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Quixotic Records was a very small record label (sometimes termed a "microlabel") headquartered in New York City's fabled "East Village" (aka "The Lower East Side" and "Alphabet City") during the heady days of the early 1990s.

Quixotic was formed by the members of three East Village bands--Airlines, The Giant Mums, and Lid--after Mark Robinson (of Teen Beat Records) had kindly sent Fugazi's booklet on starting up your own record label. The concept of being completely independent of the corporate music world--free to create their music in their own way--was just too exciting not to give it a try.

The cool thing at the time was to press up 7" vinyl records, mail off most of the copies to fanzines and college radio stations, and then sit back and wait for the inevitable critical and public acclaim. In the late 80s vinyl records still dominated the record shelves in the major retailers, but the novel "compact disc" had been out for a bit (in these horrid giant cardboard packages called "longboxes") and it seemed like vinyl faced an uncertain future. So for the indie/underground, vinyl was something to cherish. Since the internet didn't really exist yet, fanzines were the only way to get the message out to places other than where you lived. College radio stations were the only places where an indie record was likely to be heard--at least in the US.

So...

The band members collected the funds needed, and the following year the first true Quixotic records crept into existence: 500 copies each of "Eyedropper", a 4-song EP by The Giant Mums, "Ivy", an EP by Lid, and "Steady Goes", a single from Airlines (their third, the first two having been released by the Minneapolis label Susstones). Copies were sent far and wide, to music magazines and college radio stations. In due time, positive reviews were showing up, the radio stations were spinning the discs, and it seemed like the future was wide open.

Over the next few years, Quixotic would release records by seven other bands, including one from Berlin, Germany, another from London, England, and another from Portland, Oregon. The 7-inch vinyl singles and EPs were pressed up by United Record Pressing in Nashville, TN, in limited runs of 500 to 1,000 copies. Usually, the sleeves were printed (on 100% recycled paper) by an outfit called Barfefoot Press in Raleigh, North Carolina. The 10-inch vinyl was pressed by Rainbow Record Pressing in sunny California, who also did the jacket printing. The compact discs were manufactured by KAO Optical, formerly known as American Helix.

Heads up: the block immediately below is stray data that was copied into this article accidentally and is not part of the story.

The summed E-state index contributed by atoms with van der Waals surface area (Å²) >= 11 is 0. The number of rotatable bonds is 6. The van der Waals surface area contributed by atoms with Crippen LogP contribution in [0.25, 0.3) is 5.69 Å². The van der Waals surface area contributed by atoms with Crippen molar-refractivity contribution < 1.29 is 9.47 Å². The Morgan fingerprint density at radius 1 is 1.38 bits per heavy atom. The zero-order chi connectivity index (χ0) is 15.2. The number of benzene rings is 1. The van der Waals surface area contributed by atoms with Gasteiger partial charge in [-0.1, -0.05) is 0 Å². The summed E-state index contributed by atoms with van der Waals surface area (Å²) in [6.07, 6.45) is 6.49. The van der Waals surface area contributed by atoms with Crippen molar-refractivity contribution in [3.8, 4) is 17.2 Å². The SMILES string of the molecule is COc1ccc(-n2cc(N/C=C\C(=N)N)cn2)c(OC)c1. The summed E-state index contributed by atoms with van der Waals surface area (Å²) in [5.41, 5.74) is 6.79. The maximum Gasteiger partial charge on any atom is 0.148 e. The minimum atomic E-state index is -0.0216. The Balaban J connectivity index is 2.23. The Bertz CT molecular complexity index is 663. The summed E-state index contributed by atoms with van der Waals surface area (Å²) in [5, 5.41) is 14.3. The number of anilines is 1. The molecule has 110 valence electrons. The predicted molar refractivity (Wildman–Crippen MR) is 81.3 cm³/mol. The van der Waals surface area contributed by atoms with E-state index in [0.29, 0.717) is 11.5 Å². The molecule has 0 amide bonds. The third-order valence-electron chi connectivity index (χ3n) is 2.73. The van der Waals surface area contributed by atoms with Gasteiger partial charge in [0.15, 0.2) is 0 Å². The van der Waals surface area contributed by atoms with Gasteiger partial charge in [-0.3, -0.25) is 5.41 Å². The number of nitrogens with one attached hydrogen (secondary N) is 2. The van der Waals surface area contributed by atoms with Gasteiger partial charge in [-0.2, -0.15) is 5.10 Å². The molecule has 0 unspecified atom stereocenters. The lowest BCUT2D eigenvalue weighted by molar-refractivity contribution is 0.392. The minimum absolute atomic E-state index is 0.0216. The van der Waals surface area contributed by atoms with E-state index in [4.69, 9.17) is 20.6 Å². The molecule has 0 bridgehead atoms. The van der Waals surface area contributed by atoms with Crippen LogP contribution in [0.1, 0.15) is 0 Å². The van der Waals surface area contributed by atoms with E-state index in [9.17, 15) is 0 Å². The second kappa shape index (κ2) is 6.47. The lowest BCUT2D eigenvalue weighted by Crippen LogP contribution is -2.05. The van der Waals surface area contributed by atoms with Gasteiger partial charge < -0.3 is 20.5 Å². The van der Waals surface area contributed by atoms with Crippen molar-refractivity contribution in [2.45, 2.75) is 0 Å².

No two records really sounded very much alike, and certainly it wasn't any particular "scene" that was being "documented" in any meaningful way.  The label operated with a philosophy which depended almost entirely upon divine intervention, and it became quickly clear that Quixotic was on the fast track to nowhere in particular.

Nonetheless, at the label's giddy height (this would be mid-1994), Quixotic's recordings could be heard by millions of radio listeners all over the world (thanks to the BBC), & publications large & small sung its praises. Lots of free stuff started showing up in Quixotic's mailbox--mostly crap, but hey, it was free, right?  A steady stream of letters & cards from fans confirmed that joy was indeed being brought to peoples of the world. It really seemed like the dawning of a New Golden Age, one that would stretch out into eternity...

...oh, yes, but all things must pass, as they say, and as the original bands behind the label drifted apart, the energy and funding for the label diminished. The old East Village itself was also changing, as gentrification reared its ugly head as far east as Avenue C. Quixotic had been fun, but the business end of things was getting to be a major drag.  The mighty show-biz engine keeps spinning 'round, and Quixotic's brief & conflicted flirtation with fame was quickly a thing of the past, ejected into the ether like so much smog...

Quixotic Records World-Wide ceased manufacturing records by 1996, and one year later the company was packed up and moved out of the East Village altogether. The dusty boxes of old records and tapes and files found their way to a barn in a small town in New Hampshire, in the region known locally as the "Upper Valley"...

Thanks for your interest in our obscure record label!


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Last Updated: January 23, 2013